Mens Sheds

Mens Sheds

Men’s Sheds can bring to mind a group of blokes busy building and fixing things in a room surrounded by tools and high-powered equipment. Or the opposite – guys simply kicking back with a cuppa or something stronger as they chat about the footy.
This isn’t necessarily an inaccurate picture, but Men’s Sheds are much more than that. All kinds of interactions and activities take place in them, and with Men’s Sheds all across Australia, no two are the same – each reflecting the community they are in and the men (known as ‘shedders’) who make the shed what it is.
What these operations have in common is that they sit under the umbrella of the Australian Men’s Shed Association. They function as non-profit organisations that bring men together to feel connected to each other and their community, and to keep active. The slogan of the AMSA is ‘Shoulder To Shoulder’, a reference to the idea that men prefer to talk shoulder to shoulder rather than face to face. Declining health and increased feelings of isolation among men (especially in rural settings) was what prompted Men’s Sheds to be started.
The first Men’s Shed is believed to have been in Albury NSW in the late 1970s, although some sources credit the one in Broken Hill NSW in the 1980s as being the first, while others say it wasn’t until 1998 (in Tongala VIC) that the first was opened!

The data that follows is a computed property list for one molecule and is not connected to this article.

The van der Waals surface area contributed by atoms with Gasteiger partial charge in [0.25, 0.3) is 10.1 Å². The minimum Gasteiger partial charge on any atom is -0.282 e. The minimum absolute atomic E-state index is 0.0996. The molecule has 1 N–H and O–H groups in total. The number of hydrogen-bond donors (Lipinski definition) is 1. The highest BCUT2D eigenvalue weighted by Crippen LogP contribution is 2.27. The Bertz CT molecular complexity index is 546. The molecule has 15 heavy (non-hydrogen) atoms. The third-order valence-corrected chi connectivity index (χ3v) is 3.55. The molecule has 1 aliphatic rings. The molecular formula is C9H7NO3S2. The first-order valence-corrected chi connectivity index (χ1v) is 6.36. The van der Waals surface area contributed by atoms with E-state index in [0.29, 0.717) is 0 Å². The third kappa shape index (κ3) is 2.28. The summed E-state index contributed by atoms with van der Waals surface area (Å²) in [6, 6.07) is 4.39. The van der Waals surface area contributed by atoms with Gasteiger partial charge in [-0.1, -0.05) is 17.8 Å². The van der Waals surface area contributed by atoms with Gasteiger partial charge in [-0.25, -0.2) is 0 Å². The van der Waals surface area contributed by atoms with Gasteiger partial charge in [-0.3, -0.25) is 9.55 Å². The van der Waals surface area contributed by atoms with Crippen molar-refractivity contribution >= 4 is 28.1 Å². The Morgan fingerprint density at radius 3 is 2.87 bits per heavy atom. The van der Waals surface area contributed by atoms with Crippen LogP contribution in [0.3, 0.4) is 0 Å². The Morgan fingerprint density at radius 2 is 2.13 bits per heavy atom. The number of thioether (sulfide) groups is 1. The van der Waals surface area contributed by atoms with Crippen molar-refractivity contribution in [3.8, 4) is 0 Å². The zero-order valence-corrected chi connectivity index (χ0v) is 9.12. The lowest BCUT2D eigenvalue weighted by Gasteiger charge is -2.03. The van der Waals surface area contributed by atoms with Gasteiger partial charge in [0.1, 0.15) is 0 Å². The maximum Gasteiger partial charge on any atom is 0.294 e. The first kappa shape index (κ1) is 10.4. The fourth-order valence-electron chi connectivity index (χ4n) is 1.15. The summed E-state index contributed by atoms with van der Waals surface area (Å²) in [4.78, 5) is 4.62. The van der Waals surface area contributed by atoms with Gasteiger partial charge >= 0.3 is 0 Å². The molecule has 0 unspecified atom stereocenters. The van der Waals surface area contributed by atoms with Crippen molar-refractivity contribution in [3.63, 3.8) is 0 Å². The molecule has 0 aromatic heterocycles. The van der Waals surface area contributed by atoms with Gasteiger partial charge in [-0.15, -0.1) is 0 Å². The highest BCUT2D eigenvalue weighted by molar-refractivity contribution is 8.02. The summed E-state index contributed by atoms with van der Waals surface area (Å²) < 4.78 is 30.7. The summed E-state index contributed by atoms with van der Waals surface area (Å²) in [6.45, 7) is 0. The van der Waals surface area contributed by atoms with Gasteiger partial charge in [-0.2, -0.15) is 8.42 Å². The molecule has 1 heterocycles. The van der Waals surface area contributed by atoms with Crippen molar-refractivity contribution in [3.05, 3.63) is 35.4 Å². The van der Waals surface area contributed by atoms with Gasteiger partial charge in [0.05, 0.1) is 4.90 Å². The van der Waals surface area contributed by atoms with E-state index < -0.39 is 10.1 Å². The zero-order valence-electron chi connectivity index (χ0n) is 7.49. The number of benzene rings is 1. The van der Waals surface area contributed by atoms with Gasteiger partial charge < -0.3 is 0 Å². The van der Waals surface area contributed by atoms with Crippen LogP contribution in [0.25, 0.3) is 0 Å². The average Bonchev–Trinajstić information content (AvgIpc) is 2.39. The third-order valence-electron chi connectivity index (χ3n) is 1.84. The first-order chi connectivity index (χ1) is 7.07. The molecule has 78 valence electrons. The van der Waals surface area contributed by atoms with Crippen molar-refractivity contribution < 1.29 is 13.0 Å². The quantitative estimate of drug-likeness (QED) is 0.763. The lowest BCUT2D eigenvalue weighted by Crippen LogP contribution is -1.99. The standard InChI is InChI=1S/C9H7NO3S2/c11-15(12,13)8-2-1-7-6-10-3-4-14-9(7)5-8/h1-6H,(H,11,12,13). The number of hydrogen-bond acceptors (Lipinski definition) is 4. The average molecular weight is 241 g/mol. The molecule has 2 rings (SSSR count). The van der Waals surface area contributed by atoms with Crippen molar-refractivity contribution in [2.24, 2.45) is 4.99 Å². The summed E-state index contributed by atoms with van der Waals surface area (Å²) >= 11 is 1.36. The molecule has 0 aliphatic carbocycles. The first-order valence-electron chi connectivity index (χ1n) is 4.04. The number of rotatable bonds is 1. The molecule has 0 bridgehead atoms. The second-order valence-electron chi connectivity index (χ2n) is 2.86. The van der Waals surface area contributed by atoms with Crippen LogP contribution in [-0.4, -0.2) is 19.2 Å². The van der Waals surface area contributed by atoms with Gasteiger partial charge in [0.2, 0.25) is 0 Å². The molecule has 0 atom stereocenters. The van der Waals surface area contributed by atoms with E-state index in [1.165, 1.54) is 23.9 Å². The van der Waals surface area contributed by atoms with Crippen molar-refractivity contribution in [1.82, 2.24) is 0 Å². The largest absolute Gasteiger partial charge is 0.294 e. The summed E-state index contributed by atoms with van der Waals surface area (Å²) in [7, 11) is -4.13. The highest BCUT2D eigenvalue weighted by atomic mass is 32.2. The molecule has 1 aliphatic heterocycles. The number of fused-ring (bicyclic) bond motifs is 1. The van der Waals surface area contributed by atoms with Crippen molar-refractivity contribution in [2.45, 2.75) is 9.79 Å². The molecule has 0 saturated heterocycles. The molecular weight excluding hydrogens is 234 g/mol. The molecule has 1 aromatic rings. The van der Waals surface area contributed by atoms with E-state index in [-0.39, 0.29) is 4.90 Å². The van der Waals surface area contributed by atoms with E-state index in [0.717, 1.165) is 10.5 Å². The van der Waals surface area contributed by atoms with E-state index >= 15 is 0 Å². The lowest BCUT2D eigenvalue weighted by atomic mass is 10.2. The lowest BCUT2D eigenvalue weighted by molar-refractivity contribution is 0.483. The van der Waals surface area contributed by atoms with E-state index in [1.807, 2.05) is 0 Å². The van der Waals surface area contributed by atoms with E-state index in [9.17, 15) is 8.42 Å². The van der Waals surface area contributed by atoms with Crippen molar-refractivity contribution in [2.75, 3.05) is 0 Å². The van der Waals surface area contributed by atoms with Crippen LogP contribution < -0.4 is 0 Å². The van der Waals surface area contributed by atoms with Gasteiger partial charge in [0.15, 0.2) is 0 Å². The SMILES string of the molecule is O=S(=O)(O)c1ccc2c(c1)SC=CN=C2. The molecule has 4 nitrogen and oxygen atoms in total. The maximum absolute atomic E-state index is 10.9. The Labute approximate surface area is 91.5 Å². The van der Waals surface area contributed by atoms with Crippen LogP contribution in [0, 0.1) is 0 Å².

While communal men’s sheds in some form clearly existed before the early 00s, it wasn’t until 2002 that Mensheds Australia was established and it all became official. There are now a whopping 985 Men’s Sheds all across the country, and the concept has spread to New Zealand, England and Ireland, to name just a few of the international locations.
So what happens inside a Men’s Shed? No two are the same, but generally there’s some fixing, learning and chatting going on. Men might be repairing and building things (perhaps making play equipment or doing up bicycles for a local school), planting in the garden, using computers – a number of different activities take place depending on what the men want to do. Some of the sheds are categorised as ‘work sheds’ and are geared towards men who want to stay active, while ‘educational sheds’ are focused on teaching valuable life skills such as cooking or using e-mail.
A big part of the program is skill-sharing, with men teaching and helping each other to learn something new or hone a skill. Mateship underlies it all, with men from all ages and walks of life taking the time to connect with each other.
Keen to get involved? Check out https://mensshed.org/find-a-shed/ to locate a Men’s Shed near you.